When we were in Italy in the summer I wrote up a note book full of stories but didn’t match them up with photos and post them. At the time I said, euphemistically, that I was “researching heavily” and I kept right on partying and not posting. And to further dig myself into a hole I said “but as soon as I got back I’d churn those stories right into print and make them visible to the naked eye.” And then we went to Montana, and then to Ontario to get a 1983 Italian Ape. And Nashville for the CMA’s and Iowa for Turkey Day, later, that same year . . . flat out of lame excuses I’m back.
And you know, in the depths of winter is anything more fun than a fond look back at those palmy summer days we take so for granted at the time? So, let’s step back and put ourselves into that warm place called Sunny Italy. And really appreciate it this time!
PANICALE, UMBRIA– on Independence Day. BLAMM! CRACK! BOOMMMMM! What fireworks this year. Except. Fireworks on Independence Day is an American thing. They don’t do that here. These firewords are just Mean old Mother Nature saying Enough Festivalling put it away for another year. The shake-the-house-down drumbeat of thunder and the eye splitting lightning put a wild end to a lovely pastoral day. It was blue skies minutes ago and now I’m running down the cobble stones toward home, and getting soaked.
The day started quietly. With coffee at the bar. Breakfast snacking at home later, we mindlessly wrote friends and sorted photos for a couple hours. We all have our little things that make us happy. Things we do that whisper We’re Off Duty. We’re hanging out, far from home and adult responsibilities. I remember a story in a magazine about this very concept. The writer spent the whole story talking about how much he enjoyed cleaning his expresso maker. the ritual of it all was soothing for him and as much fun as making and drinking the coffee.
Even though we weren’t cleaning a coffee maker we were relishing every lazy second of the day. And any day really worth its salt should have some gardening in it, so I did that for a couple hours. Dig, dig. Weed, weed. Look out at the lake, listening, eavesdropping sometimes I’ll admit, to the chatter of the people walking by on the street above the garden. And since I’ve been multi-tasking, the clothes in the washing machine are ready to hang out in the blazing sun and Midge has lunch laid out in the newly cleaned up garden. She is giving The Chefs of Italy a run for their money this trip.
Last night it was a stuffed eggplant to die for. Fresh ricotta like we can only dream while we are trudging down the isles of the ShopNSave here in Maine. And today’s highlight is paninni with the miracle melt in your mouth Spannocchia salumi. Ok, now. Dust those crumbs off you and head to the other end of town to see the start of this year’s Ruzzolone. The various squadra teams were right ready for action on this very delayed game day. This competitive cheese rolling event is usually the day after Easter. Little Easter equals Pasquetta. But that day was cancelled due to insane rain. Today is fine for rolling cheeses around a course, sun is hot, but in the shadows light as a feather breezes cooled the giocciatori. We tramped up and down the course just outside the city walls cheering lusty “complimentis” when the cheese cooperated and curved round the corners. And made sympatheric groan noises when the cheese dived off the road and into the olive groves ten or twelve feet below road level.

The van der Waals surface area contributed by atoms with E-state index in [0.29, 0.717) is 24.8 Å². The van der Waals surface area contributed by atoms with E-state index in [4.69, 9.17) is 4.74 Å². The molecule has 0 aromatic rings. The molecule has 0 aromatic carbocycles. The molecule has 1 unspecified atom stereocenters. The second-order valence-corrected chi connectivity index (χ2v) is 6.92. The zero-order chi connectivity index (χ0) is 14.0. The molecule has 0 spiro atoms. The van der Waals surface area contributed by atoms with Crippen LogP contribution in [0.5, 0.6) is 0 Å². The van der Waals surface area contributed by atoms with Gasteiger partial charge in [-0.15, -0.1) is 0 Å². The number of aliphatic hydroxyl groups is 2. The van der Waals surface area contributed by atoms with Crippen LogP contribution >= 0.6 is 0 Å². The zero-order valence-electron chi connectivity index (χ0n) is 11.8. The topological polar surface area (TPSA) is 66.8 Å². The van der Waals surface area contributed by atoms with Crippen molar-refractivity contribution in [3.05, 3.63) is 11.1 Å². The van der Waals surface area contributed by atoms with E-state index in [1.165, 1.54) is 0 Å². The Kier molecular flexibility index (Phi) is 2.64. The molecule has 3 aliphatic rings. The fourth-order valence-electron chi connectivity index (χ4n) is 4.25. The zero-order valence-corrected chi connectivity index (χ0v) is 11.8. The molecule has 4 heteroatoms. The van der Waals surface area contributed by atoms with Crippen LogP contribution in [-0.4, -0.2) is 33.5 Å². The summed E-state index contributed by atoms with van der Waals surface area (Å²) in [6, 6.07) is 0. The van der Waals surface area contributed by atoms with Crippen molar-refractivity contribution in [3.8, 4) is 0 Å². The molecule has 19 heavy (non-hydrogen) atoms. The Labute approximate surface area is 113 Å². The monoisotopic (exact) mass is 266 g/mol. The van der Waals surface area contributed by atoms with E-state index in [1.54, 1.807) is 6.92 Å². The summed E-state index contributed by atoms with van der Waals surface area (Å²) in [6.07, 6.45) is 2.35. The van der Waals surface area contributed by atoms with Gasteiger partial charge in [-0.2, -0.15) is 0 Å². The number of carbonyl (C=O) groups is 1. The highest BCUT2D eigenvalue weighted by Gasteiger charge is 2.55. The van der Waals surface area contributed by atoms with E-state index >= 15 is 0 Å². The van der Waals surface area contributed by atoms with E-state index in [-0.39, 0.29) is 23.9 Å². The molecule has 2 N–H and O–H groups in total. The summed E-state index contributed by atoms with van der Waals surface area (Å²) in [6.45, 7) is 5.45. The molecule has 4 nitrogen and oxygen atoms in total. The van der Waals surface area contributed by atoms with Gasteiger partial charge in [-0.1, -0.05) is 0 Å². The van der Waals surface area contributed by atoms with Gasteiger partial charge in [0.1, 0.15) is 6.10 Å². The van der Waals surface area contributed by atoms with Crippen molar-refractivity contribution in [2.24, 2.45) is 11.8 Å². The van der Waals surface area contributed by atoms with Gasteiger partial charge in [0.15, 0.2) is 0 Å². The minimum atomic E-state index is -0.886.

The wheel of cheese has a healthy rind all over it and is pretty resilient, whacking walls and posts and even making a healthy scar on one tree – slashing it a glancing blow as it buzz-sawed its way down the street. Waves of friends washing by us like the tide as we all tracked the progress of the careening wobbling cheese back and forth like foxes following a round and possibly very tasty gingerbread man.
It wasn’t too long ago one friend told us that there was another version of this as well. The “addizione” was the classic wheel made of wood. Adriano said with a sigh “the streets to the bottom of the hill would be lined the whole way with spectators not like today” Pre-tv and maybe pre cocktails in the piazza I can imagine. Looked like plenty of crowd to me. And I’d rather get hit by a wheel of cheese than a wheel of solid wood anyday.
At a certain point we decided we’d had exactly the right amount of following the bouncing cheeseball and felt we heard a gelato calling our names. Peach Pineapple was the combo speaking to me. Outside the café a local man I know on sight but not by name is hitting a lick on the accordian. Our Swiss neighbor Klaus is a music composer and professor of same. He was loving it and effusive in his enthusiasm for the stance the music was taking. Toes they were atapping. Sandwiches of porchetta were stacked chest high on folding tables. The meat dealt out on slabs of Easter cheese bread on a paper napkin. Wine was poured into plastic cups and then for a food finale, they broke into the 22 pound, tall-as-you-are chocolate Easter Egg. They were handing out chunks of chocolate as fast as they could with glances up at the heavens because its getting very dark very fast.
Hands full of the chocolate that Bruno pushed on me, I was headed up the cobblestones towards home with a bit of urgency in my step, when Andrea waved me into his restaurant and out onto his balcony overlooking the lake. “We’re really going to get it” he said and he was right. Above the lake we can almost always watch weather from on high, seeing it start at the lake and just walk itself up the mountain. “You can see it coming” we nodded sagely to each other, “but you can’t do anything about it.”
OMG! THE LAUNDRY!